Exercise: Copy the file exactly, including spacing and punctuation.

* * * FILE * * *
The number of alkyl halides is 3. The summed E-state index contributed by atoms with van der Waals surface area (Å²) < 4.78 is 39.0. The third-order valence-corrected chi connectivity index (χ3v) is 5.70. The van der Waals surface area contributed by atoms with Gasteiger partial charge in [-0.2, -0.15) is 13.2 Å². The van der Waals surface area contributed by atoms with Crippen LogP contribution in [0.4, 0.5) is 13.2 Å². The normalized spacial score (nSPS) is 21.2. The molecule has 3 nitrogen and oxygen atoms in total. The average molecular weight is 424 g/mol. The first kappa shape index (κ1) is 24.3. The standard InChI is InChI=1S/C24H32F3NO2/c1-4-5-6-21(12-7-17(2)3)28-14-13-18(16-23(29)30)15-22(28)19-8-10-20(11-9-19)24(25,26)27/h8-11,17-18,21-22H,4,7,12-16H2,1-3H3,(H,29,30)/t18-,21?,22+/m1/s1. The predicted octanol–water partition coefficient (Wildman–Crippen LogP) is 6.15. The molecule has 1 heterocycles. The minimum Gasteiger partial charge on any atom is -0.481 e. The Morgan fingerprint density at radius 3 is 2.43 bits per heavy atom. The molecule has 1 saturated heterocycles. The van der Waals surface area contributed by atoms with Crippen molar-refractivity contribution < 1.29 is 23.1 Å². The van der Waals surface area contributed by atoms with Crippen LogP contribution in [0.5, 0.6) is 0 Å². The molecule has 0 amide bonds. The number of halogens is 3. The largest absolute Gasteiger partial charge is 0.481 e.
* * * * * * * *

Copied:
The number of alkyl halides is 3. The summed E-state index contributed by atoms with van der Waals surface area (Å²) < 4.78 is 39.0. The third-order valence-corrected chi connectivity index (χ3v) is 5.70. The van der Waals surface area contributed by atoms with Gasteiger partial charge in [-0.2, -0.15) is 13.2 Å². The van der Waals surface area contributed by atoms with Crippen LogP contribution in [0.4, 0.5) is 13.2 Å². The normalized spacial score (nSPS) is 21.2. The molecule has 3 nitrogen and oxygen atoms in total. The average molecular weight is 424 g/mol. The first kappa shape index (κ1) is 24.3. The standard InChI is InChI=1S/C24H32F3NO2/c1-4-5-6-21(12-7-17(2)3)28-14-13-18(16-23(29)30)15-22(28)19-8-10-20(11-9-19)24(25,26)27/h8-11,17-18,21-22H,4,7,12-16H2,1-3H3,(H,29,30)/t18-,21?,22+/m1/s1. The predicted octanol–water partition coefficient (Wildman–Crippen LogP) is 6.15. The molecule has 1 heterocycles. The minimum Gasteiger partial charge on any atom is -0.481 e. The Morgan fingerprint density at radius 3 is 2.43 bits per heavy atom. The molecule has 1 saturated heterocycles. The van der Waals surface area contributed by atoms with Crippen molar-refractivity contribution < 1.29 is 23.1 Å². The van der Waals surface area contributed by atoms with Crippen LogP contribution in [0.5, 0.6) is 0 Å². The molecule has 0 amide bonds. The number of halogens is 3. The largest absolute Gasteiger partial charge is 0.481 e.